I still would like to emphasize that even “the most intelligent person on earth” would certainly believe in one (or more) gods, if he/she had been indoctrinated as a child to belive and since then was not provided access to modern-day knowledge and the concept of scientific evidence.

            I also might add that even if it was true that on average, atheists are more intelligent than religious people, this information is of very limited (if any) practical value imo.

          • Jashak,

            You are right, I didn’t follow the second link with to the meta-analysis. I do, however, agree with you that the question is of little practical value, and I can’t say that it is one which particularly interests me. It seems to me rather like the studies looking into differences in various cognitive abilities between men and women, where, even if there is a discernable difference in the mean, there is so much overlap that it isn’t very meaningful.

            I would, however, like to recommend the film “The Two Popes”, a biographical drama starring Anthony Hopkins and Jonathan Pryce as Pope Benedict XVI and the future Pope Francis and the unlikely friendship which developed when they met. It is available on Netflix and is quite gripping, not least for its glimpse of what goes on behind closed doors at the vatican.

          • Agreed, Dr. Money-Kyrle.
            I once heard a smart person say that the only thing that the Intelligence Quotient tells you is how skilled a person is in taking IQ-tests…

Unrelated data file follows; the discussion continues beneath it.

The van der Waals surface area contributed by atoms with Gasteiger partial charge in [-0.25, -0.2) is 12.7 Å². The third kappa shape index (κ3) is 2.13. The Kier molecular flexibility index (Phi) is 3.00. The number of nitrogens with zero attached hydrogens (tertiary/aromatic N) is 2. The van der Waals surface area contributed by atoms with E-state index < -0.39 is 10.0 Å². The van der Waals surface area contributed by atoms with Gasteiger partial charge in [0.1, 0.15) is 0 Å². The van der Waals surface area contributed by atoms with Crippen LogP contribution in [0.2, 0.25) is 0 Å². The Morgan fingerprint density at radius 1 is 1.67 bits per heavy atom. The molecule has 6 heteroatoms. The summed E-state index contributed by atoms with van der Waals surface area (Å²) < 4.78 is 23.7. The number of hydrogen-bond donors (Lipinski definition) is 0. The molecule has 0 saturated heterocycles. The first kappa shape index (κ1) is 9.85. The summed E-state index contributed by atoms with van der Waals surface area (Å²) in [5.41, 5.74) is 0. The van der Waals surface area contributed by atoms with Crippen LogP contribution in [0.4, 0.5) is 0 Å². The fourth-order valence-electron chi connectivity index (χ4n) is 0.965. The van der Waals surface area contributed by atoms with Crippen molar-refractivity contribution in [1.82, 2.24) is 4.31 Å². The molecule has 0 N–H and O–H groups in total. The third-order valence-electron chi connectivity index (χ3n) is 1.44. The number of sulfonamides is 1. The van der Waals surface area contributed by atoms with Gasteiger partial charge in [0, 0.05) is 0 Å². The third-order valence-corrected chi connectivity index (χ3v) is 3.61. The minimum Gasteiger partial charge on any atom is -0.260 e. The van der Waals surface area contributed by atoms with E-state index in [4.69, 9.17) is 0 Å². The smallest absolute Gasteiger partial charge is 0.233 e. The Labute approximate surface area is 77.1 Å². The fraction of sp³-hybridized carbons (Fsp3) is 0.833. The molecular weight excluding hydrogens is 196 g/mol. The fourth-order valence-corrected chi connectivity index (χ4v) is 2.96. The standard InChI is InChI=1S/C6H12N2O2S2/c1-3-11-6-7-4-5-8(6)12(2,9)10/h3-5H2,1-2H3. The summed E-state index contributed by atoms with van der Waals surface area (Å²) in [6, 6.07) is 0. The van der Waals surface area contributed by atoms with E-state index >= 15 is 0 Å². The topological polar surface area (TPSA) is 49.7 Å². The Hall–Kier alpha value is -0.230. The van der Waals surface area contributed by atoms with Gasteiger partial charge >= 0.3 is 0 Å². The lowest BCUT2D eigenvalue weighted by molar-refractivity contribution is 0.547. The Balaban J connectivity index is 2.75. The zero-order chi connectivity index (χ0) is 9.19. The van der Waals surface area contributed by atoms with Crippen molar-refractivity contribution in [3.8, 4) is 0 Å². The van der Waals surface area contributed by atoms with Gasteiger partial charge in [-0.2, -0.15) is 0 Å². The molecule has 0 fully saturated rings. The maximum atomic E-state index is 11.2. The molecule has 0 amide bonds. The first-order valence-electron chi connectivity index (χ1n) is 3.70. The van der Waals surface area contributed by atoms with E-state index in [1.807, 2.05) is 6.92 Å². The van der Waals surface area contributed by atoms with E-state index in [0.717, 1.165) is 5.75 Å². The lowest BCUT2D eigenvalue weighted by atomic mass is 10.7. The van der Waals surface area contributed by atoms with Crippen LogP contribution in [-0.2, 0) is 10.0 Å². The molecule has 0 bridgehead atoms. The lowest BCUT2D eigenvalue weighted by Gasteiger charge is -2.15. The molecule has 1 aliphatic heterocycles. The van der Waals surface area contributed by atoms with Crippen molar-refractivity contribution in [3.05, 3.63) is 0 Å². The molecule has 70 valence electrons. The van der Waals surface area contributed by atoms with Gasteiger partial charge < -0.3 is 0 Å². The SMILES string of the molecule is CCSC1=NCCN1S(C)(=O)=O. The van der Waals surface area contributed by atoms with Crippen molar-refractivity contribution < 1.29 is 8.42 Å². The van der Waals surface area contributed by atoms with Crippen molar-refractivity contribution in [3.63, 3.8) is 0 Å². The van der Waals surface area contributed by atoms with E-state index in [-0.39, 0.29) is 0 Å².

🙂

            Thanks for the film tip!

      • Jules,
        “I don’t know of any research that has shown this.”
        There is a lot you don’t know, which may be a surprise to you.

        “Could you provide a reference?”
        Thanks Pete, though it wouldn’t have been too hard for Jules to type a few words in to a search engine.

        “I think you will find that it is self-evident to many religious people that there is a god; this is called faith.”
        Self-evident of the existence of a genocidal celestial fairy? Do tell, Jules, how you came up with this cracker?

        “The term “reasonably self-evident” is an oxymoron. If something is self-evident then reason is not required to justify it. A lot of things that are regarded as self-evident do not, however, stand up to careful scrutiny.”

        For someone who, seemingly, takes great pride in their command of language, you appear to have a lack of understanding of context. My earlier description of you as sanctimonious, smug, and supercilious now looks overshadowed by extreme vanity.

  • If I could design such a survey it would be this:
    1. How often do you think about quantum physics: frequently / seldom
    2. Are you a physicist: Yes / No